While many people prefer the art of natural surroundings to something man-made, there is increased evidence—not all anecdotal—that being able to likewise enjoy a piece of art away from the standard four walls of a museum or gallery is a growing trend.
Last year, the Ketchum Arts Commission realized a long-held dream of seeing art veneers on utility boxes, which can be seen scattered about town.
This week, esteemed public artist Jack Mackie—well known in the worlds of planning, design and construction of civic space and structures—will give a free lecture on “The Art of Making Places Public,” at 6 p.m. Thursday, May 9, at the Community Library in Ketchum.
“We are very excited to bring to the Wood River Valley someone who has such extensive experience enlivening communities through public art,” said Claudia McCain, chair of the commission. “His time with us will dovetail with the KAC’s strategic planning work and we expect will result in some very exciting ideas for this community.”
McCain encouraged anyone with an interest in art, artists, advocacy or who is a patron of the arts to attend the event. The commission, a division of the Ketchum Parks & Recreation Department, receives support from the Ketchum Community Development Corp. It is made up of volunteers who are active in and passionate about the arts. It was created by the city of Ketchum in 2009 with the objective of integrating arts and culture into the community.
Mackie has worked with communities and organizations of various sizes around the country. He has co-authored the Public Art Plans for Scottsdale, Ariz.; Broward County, Fla.; the Memphis/Shelby County Library system; Dallas Area Rapid Transit and many others.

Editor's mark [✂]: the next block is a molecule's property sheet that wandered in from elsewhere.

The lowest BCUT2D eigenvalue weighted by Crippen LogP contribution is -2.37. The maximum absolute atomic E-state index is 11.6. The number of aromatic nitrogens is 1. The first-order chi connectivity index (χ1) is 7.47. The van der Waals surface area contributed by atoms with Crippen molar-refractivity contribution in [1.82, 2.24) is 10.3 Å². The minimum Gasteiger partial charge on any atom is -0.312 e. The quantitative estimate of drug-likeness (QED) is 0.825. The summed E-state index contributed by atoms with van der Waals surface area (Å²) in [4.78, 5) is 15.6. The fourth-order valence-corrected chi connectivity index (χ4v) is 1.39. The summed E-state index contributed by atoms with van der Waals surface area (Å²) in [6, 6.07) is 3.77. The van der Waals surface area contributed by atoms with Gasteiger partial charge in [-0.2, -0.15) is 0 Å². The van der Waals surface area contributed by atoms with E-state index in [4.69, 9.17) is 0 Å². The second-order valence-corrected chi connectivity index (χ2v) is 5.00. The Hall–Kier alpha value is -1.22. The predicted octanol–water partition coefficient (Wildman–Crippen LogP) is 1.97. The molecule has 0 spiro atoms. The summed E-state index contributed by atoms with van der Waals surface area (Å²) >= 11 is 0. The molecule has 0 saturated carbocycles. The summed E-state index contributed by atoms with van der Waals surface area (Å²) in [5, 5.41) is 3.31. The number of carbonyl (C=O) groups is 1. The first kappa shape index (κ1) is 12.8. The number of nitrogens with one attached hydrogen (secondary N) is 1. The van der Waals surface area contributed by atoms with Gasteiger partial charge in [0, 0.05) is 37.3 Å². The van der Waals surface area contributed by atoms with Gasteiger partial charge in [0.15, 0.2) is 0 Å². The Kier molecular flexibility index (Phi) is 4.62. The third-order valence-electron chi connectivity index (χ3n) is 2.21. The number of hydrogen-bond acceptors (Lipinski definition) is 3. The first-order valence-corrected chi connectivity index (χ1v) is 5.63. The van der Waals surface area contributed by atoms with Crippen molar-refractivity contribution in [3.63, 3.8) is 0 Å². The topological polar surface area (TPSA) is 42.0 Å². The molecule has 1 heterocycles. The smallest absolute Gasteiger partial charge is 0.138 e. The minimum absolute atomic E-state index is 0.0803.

As a working artist, his commissions include works for the Health Sciences Learning Center at the University of Wisconsin; “Dance Steps on Broadway” in Seattle; “Seats & Gavels,” at the Scottsdale Arizona Justice Center; and “Trillium Patch,” at the Norfolk, Va., light-rail station.
He currently serves on the Public Art Review Advisory Board and as Creative CityMaking Initiative Advisor to Intermedia Arts and the city of Minneapolis Planning Department.
Trina Peters, who serves on the board of the Sun Valley Center for the Arts, said Mackie has been doing his homework on the valley and will also spend time here speaking to various organizations and city government staffs.
In addition to creating the commission, the city of Ketchum has enacted a 1 percent for art ordinance, initiated the Cover Art project, the Art on Fourth sculpture exhibit, and the installation of Kagan Park by the Wood River YMCA.
“Now they are bringing Jack here to brainstorm even more,” Peters said. “There’s a reason Ketchum was named one of the top 12 small cities for art in the U.S.”
Let the man speak
Where: Community Library, Ketchum.
When: Thursday, May 9, at 6 p.m.